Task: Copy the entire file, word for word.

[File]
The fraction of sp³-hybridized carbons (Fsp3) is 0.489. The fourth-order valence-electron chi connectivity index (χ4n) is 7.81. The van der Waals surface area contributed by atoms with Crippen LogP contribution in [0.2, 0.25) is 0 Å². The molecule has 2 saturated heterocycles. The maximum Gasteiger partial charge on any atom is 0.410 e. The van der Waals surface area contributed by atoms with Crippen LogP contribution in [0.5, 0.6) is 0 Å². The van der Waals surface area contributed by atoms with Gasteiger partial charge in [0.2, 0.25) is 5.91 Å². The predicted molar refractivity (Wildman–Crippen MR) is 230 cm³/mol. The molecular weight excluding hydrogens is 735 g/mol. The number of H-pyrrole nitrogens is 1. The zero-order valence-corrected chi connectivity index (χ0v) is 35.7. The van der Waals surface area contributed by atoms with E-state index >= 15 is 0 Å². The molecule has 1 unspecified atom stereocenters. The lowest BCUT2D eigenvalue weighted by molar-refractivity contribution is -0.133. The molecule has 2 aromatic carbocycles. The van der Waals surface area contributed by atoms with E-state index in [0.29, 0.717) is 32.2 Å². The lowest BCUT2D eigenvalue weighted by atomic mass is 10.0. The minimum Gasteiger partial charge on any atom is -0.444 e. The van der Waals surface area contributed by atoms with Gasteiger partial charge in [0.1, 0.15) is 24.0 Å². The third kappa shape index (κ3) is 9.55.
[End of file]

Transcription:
The fraction of sp³-hybridized carbons (Fsp3) is 0.489. The fourth-order valence-electron chi connectivity index (χ4n) is 7.81. The van der Waals surface area contributed by atoms with Crippen LogP contribution in [0.2, 0.25) is 0 Å². The molecule has 2 saturated heterocycles. The maximum Gasteiger partial charge on any atom is 0.410 e. The van der Waals surface area contributed by atoms with Crippen LogP contribution in [0.5, 0.6) is 0 Å². The van der Waals surface area contributed by atoms with Gasteiger partial charge in [0.2, 0.25) is 5.91 Å². The predicted molar refractivity (Wildman–Crippen MR) is 230 cm³/mol. The molecular weight excluding hydrogens is 735 g/mol. The number of H-pyrrole nitrogens is 1. The zero-order valence-corrected chi connectivity index (χ0v) is 35.7. The van der Waals surface area contributed by atoms with E-state index >= 15 is 0 Å². The molecule has 1 unspecified atom stereocenters. The lowest BCUT2D eigenvalue weighted by molar-refractivity contribution is -0.133. The molecule has 2 aromatic carbocycles. The van der Waals surface area contributed by atoms with E-state index in [0.29, 0.717) is 32.2 Å². The lowest BCUT2D eigenvalue weighted by atomic mass is 10.0. The minimum Gasteiger partial charge on any atom is -0.444 e. The van der Waals surface area contributed by atoms with Gasteiger partial charge in [0.1, 0.15) is 24.0 Å². The third kappa shape index (κ3) is 9.55.